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Investigation of genetic and translational effects of tumor suppressor proteins in two hereditary forms of renal cell carcinoma

dc.contributor.advisorDobbelstein, Matthias Prof. Dr.
dc.contributor.authorDinkelborg, Katja
dc.titleInvestigation of genetic and translational effects of tumor suppressor proteins in two hereditary forms of renal cell carcinomade
dc.contributor.refereeDobbelstein, Matthias Prof. Dr.
dc.description.abstractengSome familial cancer syndromes are known to cause renal cell carcinoma (RCC) in afflicted subjects. I studied the role of tumor suppressor genes in two syndromes: Birt-Hogg-Dubé (BHD) and von Hippel-Lindau (VHL). BHD is caused by a germline mutation of the tumor suppressor gene folliculin (FLCN). Patients are at risk of developing RCC throughout their lifetime. In order to functionally classify the FLCN germ line mutations encountered during genetic testing, we established an in vivo assay, based on a mouse xenograft model. In this model, reintroduction of wildtype FLCN into FLCN-/- cells, when implanted into immunocompromised mice, showed a significant reduction of tumor growth compared to a comparable transfection of a non-functional exon 5 deletion. This particular FLCN deletion (FLCN p.Gly84_Glu132del) has been detected in a 14 year old patient with RCC of the left kidney. Germ line mutations in the tumor suppressor von Hippel-Lindau (VHL) gene cause VHL disease, which can lead to the development of clear cell RCC. VHL is also mutated autosomal in the majority of sporadic clear cell RCC. Binding of the VHL protein to hypoxia inducible factors (HIF) leads to their degradation and subsequent suppression of tumor growth. Downregulation of the HIF2a subunit is necessary and sufficient for tumor growth suppression and thus a promising target for cancer therapy. Small molecules inhibiting translation of HIF2a as chemical biology probes were used to identify proteins that regulate HIF expression and therefore may be involved in initiation and/or progression of RCC. We chemically modified the compounds to track their interaction with cellular protein-targets by incorporating an alkyne group in its structure. This compound (83), because of the alkyne group, can be isolated or marked with azide containing probes via click chemistry. Compound 83 can be biotinylated with biotin-azide through a click reaction after cell lysis of treated VHL-/- cells. Proteins in these cell lysates bound in a strong way to compound 83 can be western blotted and made visible using streptavidin. This method showed a specific reproducible pattern of protein bands and ensured specificity. Using click chemistry, we performed two different isolation methods to later identify candidate proteins through mass spectrometry analysis. Among others, iron regulatory protein 1, peflin and Tumor susceptibility gene 101 were indicated as the most promising candidate target proteins by these methods. However, further experiments will have to be performed in order to evaluate these results. Both FLCN and VHL play an important role in the development of renal cell carcinoma. The results presented here offer an assay to test FLCN mutations seen in BHD patients. Also, they give new insights into investigation of hypoxia signaling and its role in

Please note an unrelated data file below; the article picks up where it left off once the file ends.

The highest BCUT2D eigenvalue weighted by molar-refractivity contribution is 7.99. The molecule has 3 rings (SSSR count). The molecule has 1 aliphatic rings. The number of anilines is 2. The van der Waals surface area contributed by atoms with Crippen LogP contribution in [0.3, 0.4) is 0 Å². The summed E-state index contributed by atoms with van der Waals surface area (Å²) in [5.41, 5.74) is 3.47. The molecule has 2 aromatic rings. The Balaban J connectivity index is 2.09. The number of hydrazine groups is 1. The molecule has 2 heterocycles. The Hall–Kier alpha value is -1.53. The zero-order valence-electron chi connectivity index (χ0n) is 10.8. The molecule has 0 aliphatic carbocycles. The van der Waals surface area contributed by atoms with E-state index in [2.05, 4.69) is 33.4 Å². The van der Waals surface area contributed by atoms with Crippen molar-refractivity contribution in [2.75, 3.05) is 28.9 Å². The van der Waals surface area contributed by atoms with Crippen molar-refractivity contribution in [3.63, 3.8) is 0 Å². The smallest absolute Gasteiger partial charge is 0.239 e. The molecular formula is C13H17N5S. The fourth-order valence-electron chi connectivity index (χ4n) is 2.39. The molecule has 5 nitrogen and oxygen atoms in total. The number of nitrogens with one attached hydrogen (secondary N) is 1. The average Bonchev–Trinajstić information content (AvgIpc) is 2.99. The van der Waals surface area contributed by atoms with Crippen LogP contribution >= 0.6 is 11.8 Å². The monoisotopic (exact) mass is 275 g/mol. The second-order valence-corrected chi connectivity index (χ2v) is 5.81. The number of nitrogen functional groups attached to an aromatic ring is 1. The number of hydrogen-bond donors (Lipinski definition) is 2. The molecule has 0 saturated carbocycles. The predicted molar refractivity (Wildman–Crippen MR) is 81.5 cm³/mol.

dc.contributor.coRefereeKatschinski, Dörthe Prof. Dr.
dc.subject.engRenal Cell Carcinomade
dc.subject.engvon Hippel Lindaude
dc.affiliation.instituteMedizinische Fakultätde
dc.subject.gokfullMedizin (PPN619874732)de

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